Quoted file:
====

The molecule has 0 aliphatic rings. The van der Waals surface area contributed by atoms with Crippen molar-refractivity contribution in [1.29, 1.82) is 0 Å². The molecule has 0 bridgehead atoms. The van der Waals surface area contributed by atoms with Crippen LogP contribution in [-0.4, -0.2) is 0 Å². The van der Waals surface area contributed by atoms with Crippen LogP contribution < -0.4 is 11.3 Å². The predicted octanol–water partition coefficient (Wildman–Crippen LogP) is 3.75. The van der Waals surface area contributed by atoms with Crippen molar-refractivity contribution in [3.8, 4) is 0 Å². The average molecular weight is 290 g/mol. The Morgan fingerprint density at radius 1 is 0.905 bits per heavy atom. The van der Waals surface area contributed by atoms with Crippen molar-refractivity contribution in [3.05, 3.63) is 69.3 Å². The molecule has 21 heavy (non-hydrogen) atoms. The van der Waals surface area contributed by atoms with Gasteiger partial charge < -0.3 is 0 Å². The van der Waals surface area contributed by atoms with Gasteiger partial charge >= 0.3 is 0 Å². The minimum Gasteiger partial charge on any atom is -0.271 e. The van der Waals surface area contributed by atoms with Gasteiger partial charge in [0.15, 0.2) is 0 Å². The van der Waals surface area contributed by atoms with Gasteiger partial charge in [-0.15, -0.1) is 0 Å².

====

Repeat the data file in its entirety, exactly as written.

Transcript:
The molecule has 0 aliphatic rings. The van der Waals surface area contributed by atoms with Crippen molar-refractivity contribution in [1.29, 1.82) is 0 Å². The molecule has 0 bridgehead atoms. The van der Waals surface area contributed by atoms with Crippen LogP contribution in [-0.4, -0.2) is 0 Å². The van der Waals surface area contributed by atoms with Crippen LogP contribution < -0.4 is 11.3 Å². The predicted octanol–water partition coefficient (Wildman–Crippen LogP) is 3.75. The van der Waals surface area contributed by atoms with Crippen molar-refractivity contribution in [3.8, 4) is 0 Å². The average molecular weight is 290 g/mol. The Morgan fingerprint density at radius 1 is 0.905 bits per heavy atom. The van der Waals surface area contributed by atoms with Crippen molar-refractivity contribution in [3.05, 3.63) is 69.3 Å². The molecule has 21 heavy (non-hydrogen) atoms. The van der Waals surface area contributed by atoms with Gasteiger partial charge < -0.3 is 0 Å². The van der Waals surface area contributed by atoms with Gasteiger partial charge >= 0.3 is 0 Å². The minimum Gasteiger partial charge on any atom is -0.271 e. The van der Waals surface area contributed by atoms with Gasteiger partial charge in [0.15, 0.2) is 0 Å². The van der Waals surface area contributed by atoms with Gasteiger partial charge in [-0.15, -0.1) is 0 Å².